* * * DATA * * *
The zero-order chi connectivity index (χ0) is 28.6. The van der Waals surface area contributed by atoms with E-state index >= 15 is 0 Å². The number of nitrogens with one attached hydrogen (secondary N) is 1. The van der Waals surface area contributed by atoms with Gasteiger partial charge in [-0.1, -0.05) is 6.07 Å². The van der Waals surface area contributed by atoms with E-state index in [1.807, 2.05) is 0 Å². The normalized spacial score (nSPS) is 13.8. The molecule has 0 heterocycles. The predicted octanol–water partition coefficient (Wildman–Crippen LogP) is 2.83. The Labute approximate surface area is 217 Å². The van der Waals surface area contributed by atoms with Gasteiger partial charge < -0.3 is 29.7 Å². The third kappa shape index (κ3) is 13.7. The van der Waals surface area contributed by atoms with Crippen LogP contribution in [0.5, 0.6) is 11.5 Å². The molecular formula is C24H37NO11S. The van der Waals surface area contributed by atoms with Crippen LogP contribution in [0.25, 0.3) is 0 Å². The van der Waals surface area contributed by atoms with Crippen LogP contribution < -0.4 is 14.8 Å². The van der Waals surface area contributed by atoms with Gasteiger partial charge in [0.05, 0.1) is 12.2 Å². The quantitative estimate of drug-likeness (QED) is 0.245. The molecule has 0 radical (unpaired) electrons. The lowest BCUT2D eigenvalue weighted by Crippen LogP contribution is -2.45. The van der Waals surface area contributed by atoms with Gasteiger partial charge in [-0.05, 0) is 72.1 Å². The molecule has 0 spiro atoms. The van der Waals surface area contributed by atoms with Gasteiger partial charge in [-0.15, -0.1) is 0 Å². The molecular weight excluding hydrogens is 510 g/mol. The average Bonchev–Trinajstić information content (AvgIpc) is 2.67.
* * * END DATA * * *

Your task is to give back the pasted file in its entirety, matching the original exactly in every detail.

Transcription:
The zero-order chi connectivity index (χ0) is 28.6. The van der Waals surface area contributed by atoms with E-state index >= 15 is 0 Å². The number of nitrogens with one attached hydrogen (secondary N) is 1. The van der Waals surface area contributed by atoms with Gasteiger partial charge in [-0.1, -0.05) is 6.07 Å². The van der Waals surface area contributed by atoms with E-state index in [1.807, 2.05) is 0 Å². The normalized spacial score (nSPS) is 13.8. The molecule has 0 heterocycles. The predicted octanol–water partition coefficient (Wildman–Crippen LogP) is 2.83. The Labute approximate surface area is 217 Å². The van der Waals surface area contributed by atoms with Gasteiger partial charge < -0.3 is 29.7 Å². The third kappa shape index (κ3) is 13.7. The van der Waals surface area contributed by atoms with Crippen LogP contribution in [0.5, 0.6) is 11.5 Å². The molecular formula is C24H37NO11S. The van der Waals surface area contributed by atoms with Crippen LogP contribution in [0.25, 0.3) is 0 Å². The van der Waals surface area contributed by atoms with Crippen LogP contribution < -0.4 is 14.8 Å². The van der Waals surface area contributed by atoms with Gasteiger partial charge in [0.05, 0.1) is 12.2 Å². The quantitative estimate of drug-likeness (QED) is 0.245. The molecule has 0 radical (unpaired) electrons. The lowest BCUT2D eigenvalue weighted by Crippen LogP contribution is -2.45. The van der Waals surface area contributed by atoms with Gasteiger partial charge in [-0.05, 0) is 72.1 Å². The molecule has 0 spiro atoms. The van der Waals surface area contributed by atoms with Gasteiger partial charge in [-0.15, -0.1) is 0 Å². The molecular weight excluding hydrogens is 510 g/mol. The average Bonchev–Trinajstić information content (AvgIpc) is 2.67.